Although no other built trace remains of the formal garden structure (even the current axial path is a Victorian) we are fortunate that, if we look closely, we can still discover traces of the landscape’s past in even in it most familiar features.

The back wall of the Echo showing the change in stonework from grey below the line, to pink above it.

The back wall of the Echo showing the change in stonework from grey below the line, to pink above it.

Round the Back Front: History of a forgotten part of the estate.

Many people’s first impression of Kings Weston house is marred by the slightly mangled and despoiled rear of the building. There have been some real improvements recently under Norman Routledge, but it’s a far cry from the original intentions of the architect Sir John Vanbrugh who designed the house with four individual facades of near-equal importance. We are fortunate that there are a wealth of estate maps, and drawings for the Kings Weston estate, but with so many differing styles, scales and detail it’s sometimes difficult to interpret how the setting of the house once appeared.

Recent research and interpretation of this forgotten side, the “Back Front” as it was built, has revealed how this part of the estate has evolved. A new set of reconstruction images, presented here for the first time, seeks to show how this are developed over time. Click on  each image to view it at larger size.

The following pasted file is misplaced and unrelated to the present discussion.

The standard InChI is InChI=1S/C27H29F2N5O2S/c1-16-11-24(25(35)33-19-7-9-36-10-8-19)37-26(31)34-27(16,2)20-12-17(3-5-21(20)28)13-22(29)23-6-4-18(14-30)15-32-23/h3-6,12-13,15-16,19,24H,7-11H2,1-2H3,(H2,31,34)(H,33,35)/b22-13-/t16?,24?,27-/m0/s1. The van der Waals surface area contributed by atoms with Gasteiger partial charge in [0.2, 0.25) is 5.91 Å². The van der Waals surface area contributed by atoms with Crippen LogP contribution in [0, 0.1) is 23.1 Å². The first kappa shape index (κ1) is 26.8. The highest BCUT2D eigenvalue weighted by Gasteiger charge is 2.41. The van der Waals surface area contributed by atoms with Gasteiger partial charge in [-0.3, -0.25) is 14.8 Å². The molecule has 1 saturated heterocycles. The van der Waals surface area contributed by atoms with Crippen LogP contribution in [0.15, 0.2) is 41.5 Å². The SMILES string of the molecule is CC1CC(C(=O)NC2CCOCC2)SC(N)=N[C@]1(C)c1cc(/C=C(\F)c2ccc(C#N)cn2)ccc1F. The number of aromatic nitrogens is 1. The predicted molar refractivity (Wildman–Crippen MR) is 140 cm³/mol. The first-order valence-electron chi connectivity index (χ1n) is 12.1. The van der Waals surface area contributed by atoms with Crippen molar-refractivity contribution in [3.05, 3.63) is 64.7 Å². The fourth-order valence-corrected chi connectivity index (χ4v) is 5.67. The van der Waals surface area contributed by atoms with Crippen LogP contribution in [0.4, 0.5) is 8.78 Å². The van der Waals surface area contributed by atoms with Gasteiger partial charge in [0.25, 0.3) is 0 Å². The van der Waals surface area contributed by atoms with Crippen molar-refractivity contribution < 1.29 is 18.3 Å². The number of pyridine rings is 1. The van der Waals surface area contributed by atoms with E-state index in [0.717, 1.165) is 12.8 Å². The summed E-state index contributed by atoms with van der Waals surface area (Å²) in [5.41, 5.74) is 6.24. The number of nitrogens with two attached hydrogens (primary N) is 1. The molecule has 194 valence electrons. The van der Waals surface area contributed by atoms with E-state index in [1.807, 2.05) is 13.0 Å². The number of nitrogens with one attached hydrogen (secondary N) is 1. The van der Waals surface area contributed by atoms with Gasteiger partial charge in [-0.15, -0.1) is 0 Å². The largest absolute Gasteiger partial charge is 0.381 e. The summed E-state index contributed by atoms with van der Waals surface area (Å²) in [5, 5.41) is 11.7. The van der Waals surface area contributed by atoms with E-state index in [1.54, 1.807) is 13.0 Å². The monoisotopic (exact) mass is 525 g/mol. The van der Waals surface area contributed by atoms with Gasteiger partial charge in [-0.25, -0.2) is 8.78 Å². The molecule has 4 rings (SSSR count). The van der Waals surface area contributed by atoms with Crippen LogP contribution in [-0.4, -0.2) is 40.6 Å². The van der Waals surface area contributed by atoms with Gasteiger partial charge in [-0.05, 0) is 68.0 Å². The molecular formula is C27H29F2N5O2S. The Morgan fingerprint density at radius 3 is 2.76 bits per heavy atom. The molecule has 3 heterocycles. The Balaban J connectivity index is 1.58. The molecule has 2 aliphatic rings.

When Sir Robert Southwell bought Kings Weston in 1679 it was centered on a late Tudor mansion, in front of which were formal open courts and scattered service buildings. By 1710 his son, Edward, had ornamented the grounds with a brick-faced banqueting house and a long raised terrace, perhaps for bowling.

 

By 1720 Vanbrugh had completed the new house and with Edward they’d added new kitchens, brewhouse and a huge new terrace overlooking the Severn terminated by an ornamental loggia attached to the side of the Banqueting House. A pond and fountain were added symmetrical to the “Back Front”